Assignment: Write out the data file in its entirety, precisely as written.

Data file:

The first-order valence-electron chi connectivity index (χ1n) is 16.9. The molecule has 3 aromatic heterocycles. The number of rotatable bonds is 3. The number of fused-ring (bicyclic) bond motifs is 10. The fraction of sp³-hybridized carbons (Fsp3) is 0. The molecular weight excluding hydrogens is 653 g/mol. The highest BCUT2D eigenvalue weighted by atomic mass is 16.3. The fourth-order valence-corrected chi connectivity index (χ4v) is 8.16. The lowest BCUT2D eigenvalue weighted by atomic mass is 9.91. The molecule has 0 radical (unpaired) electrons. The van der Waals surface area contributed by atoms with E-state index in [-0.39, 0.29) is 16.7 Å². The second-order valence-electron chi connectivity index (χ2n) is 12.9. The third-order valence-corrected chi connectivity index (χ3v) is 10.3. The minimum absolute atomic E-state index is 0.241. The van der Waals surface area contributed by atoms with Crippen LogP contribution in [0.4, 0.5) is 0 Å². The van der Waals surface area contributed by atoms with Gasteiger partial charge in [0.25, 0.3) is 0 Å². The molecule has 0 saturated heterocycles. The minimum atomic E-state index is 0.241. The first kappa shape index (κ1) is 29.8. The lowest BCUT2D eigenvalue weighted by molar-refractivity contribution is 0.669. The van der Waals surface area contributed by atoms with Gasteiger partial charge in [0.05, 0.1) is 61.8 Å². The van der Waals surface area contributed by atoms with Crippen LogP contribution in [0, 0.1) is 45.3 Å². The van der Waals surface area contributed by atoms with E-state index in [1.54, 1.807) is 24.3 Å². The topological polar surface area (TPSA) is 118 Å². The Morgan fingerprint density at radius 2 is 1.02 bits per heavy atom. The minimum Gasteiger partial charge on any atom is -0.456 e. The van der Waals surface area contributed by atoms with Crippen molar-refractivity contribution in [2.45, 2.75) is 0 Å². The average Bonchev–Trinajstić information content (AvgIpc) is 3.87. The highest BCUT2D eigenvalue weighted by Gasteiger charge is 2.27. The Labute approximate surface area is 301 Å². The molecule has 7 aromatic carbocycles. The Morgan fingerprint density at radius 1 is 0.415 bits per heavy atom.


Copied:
The first-order valence-electron chi connectivity index (χ1n) is 16.9. The molecule has 3 aromatic heterocycles. The number of rotatable bonds is 3. The number of fused-ring (bicyclic) bond motifs is 10. The fraction of sp³-hybridized carbons (Fsp3) is 0. The molecular weight excluding hydrogens is 653 g/mol. The highest BCUT2D eigenvalue weighted by atomic mass is 16.3. The fourth-order valence-corrected chi connectivity index (χ4v) is 8.16. The lowest BCUT2D eigenvalue weighted by atomic mass is 9.91. The molecule has 0 radical (unpaired) electrons. The van der Waals surface area contributed by atoms with E-state index in [-0.39, 0.29) is 16.7 Å². The second-order valence-electron chi connectivity index (χ2n) is 12.9. The third-order valence-corrected chi connectivity index (χ3v) is 10.3. The minimum absolute atomic E-state index is 0.241. The van der Waals surface area contributed by atoms with Crippen LogP contribution in [0.4, 0.5) is 0 Å². The van der Waals surface area contributed by atoms with Gasteiger partial charge in [0.25, 0.3) is 0 Å². The molecule has 0 saturated heterocycles. The minimum atomic E-state index is 0.241. The first kappa shape index (κ1) is 29.8. The lowest BCUT2D eigenvalue weighted by molar-refractivity contribution is 0.669. The van der Waals surface area contributed by atoms with Gasteiger partial charge in [0.05, 0.1) is 61.8 Å². The van der Waals surface area contributed by atoms with Crippen LogP contribution in [0, 0.1) is 45.3 Å². The van der Waals surface area contributed by atoms with E-state index in [1.54, 1.807) is 24.3 Å². The topological polar surface area (TPSA) is 118 Å². The Morgan fingerprint density at radius 2 is 1.02 bits per heavy atom. The minimum Gasteiger partial charge on any atom is -0.456 e. The van der Waals surface area contributed by atoms with Crippen molar-refractivity contribution in [2.45, 2.75) is 0 Å². The average Bonchev–Trinajstić information content (AvgIpc) is 3.87. The highest BCUT2D eigenvalue weighted by Gasteiger charge is 2.27. The Labute approximate surface area is 301 Å². The molecule has 7 aromatic carbocycles. The Morgan fingerprint density at radius 1 is 0.415 bits per heavy atom.